To many Americans, hearing that McDonald's
When in Rome ... or London ...
According to the International Herald Tribune, the approach McDonald's has required to succeed in Europe seems to conflict with its American roots. The IHT described McDonald's stores as adding such amenities as lime-green designer chairs, leather upholstery, Internet access, and Apple
Not too long ago, Europe was a sticking point for the fast-food giant, but that's changed lately. July same-store sales in Europe climbed 7.7%, with particular strength in France, Germany, and the U.K., and strong European sales have been on the menu for the last couple of quarters. For 2005, McDonald's reported a 2.6% increase in comps in Europe, followed by a 5.8% increase in 2006.
The refurbishments may sound expensive, since McDonald's plans to spend $806.6 million this year on European remodeling. But with long-term results for the region improving, shareholders can take comfort in the apparent fruitfulness of Mickey D's efforts. Also, if McDonald's applies the lessons it's learning in Europe to its U.S. stores, as the article implies it will, it could help McDonald's further distance itself from its already lagging rivals. So far, though, Americans seem unimpressed by European-influenced changes; rather than linger in the stores, we tend to get our Big Macs via carryout or the drive-thru window.
Would you like pommes frites with that?
That said, a bit more class in the stores might lure American customers to have a seat while they eat. We're slowly growing accustomed to more pleasant retail experiences at reasonable prices -- look at cheap-chic Target's
Then again, sophistication might seem odd for most U.S. McDonald's locations, and if the company tries to remake its brand too drastically, it could confuse consumers. For decades, the Golden Arches have appealed to travelers on the road who need to grab a quick bite, and to parents who need a convenient and cost-effective meal to feed their families. I've got to wonder whether remodeling a Ronald McDonald Playland into a chic lounge for professionals will do more harm than good.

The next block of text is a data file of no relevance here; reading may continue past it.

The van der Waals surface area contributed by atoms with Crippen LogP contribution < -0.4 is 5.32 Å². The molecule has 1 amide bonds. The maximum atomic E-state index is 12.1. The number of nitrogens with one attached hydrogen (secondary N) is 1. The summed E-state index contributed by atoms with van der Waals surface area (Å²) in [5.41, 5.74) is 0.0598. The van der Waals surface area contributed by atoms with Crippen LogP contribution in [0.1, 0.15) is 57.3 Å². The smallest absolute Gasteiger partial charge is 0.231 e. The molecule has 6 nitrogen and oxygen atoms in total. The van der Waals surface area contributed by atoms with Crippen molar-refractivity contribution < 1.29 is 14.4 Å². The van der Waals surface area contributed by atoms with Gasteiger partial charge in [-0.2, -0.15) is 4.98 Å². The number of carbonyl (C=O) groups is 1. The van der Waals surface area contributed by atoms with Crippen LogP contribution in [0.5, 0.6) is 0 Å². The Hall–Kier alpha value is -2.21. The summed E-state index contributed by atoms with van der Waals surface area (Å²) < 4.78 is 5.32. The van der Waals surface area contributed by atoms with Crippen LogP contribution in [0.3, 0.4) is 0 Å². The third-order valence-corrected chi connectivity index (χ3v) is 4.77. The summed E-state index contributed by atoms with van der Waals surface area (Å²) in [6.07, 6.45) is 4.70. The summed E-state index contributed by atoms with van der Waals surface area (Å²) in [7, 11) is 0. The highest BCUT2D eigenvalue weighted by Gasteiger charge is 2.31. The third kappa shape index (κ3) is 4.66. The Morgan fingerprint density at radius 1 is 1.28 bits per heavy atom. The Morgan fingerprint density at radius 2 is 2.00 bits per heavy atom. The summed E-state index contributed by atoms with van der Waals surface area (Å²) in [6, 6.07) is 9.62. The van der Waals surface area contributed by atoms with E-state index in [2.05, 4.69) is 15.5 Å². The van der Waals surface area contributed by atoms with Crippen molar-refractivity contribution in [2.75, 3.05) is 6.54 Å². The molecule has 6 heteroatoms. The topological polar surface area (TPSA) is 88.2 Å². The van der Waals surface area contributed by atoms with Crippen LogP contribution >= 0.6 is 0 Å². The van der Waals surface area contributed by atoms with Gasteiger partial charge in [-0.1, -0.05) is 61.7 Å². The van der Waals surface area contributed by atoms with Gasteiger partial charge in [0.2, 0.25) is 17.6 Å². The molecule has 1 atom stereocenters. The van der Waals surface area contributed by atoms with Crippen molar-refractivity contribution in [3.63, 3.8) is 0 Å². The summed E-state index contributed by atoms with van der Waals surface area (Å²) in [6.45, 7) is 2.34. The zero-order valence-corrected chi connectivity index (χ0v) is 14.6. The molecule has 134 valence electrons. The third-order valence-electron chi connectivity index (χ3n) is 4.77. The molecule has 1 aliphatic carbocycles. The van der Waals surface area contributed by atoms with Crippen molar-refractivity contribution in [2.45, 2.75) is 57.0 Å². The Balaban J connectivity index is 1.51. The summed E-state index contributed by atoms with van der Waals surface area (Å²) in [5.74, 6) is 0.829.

Between its recent launch of an upscale coffee line and its attempt to redecorate its restaurants, McDonald's is edging ever closer to direct competition with Starbucks
I'm not sure whether McDonald's new concept can succeed throughout the U.S., but I think a few upscale McDonald's in carefully chosen neighborhoods could make rivals like Wendy's
McDonald's tinkering in Europe also shows the difficulty many companies experience in exporting a brand across national and cultural borders -- Starbucks included. The java giant wants to delve into countries with huge populations (and booming economies) like China and India, but while such plans are good news for shareholders, there's always the possibility that in some regions, the culture clash will simply be too great. Starbucks' failure in China's Forbidden City is one notable example; as for India, is it a little too jarring to charge $4 for a latte where one-fourth of the population makes less than $1 a day? As a long-term Starbucks shareholder, I'm optimistic about the company's future, but I can't deny that it'll have to proceed cautiously in its global expansion.
International growth can be as challenging as it is exciting. Some concepts can get lost in translation, and in tinkering too much with brands, companies risk losing what made them valuable in the first place. As investors, we can only hope that our companies are wise enough to tread carefully into other cultures, armed with full awareness of their brands' strengths and weaknesses. As McDonald's European strategy illustrates, the ability to evolve may be tricky, but it's absolutely necessary.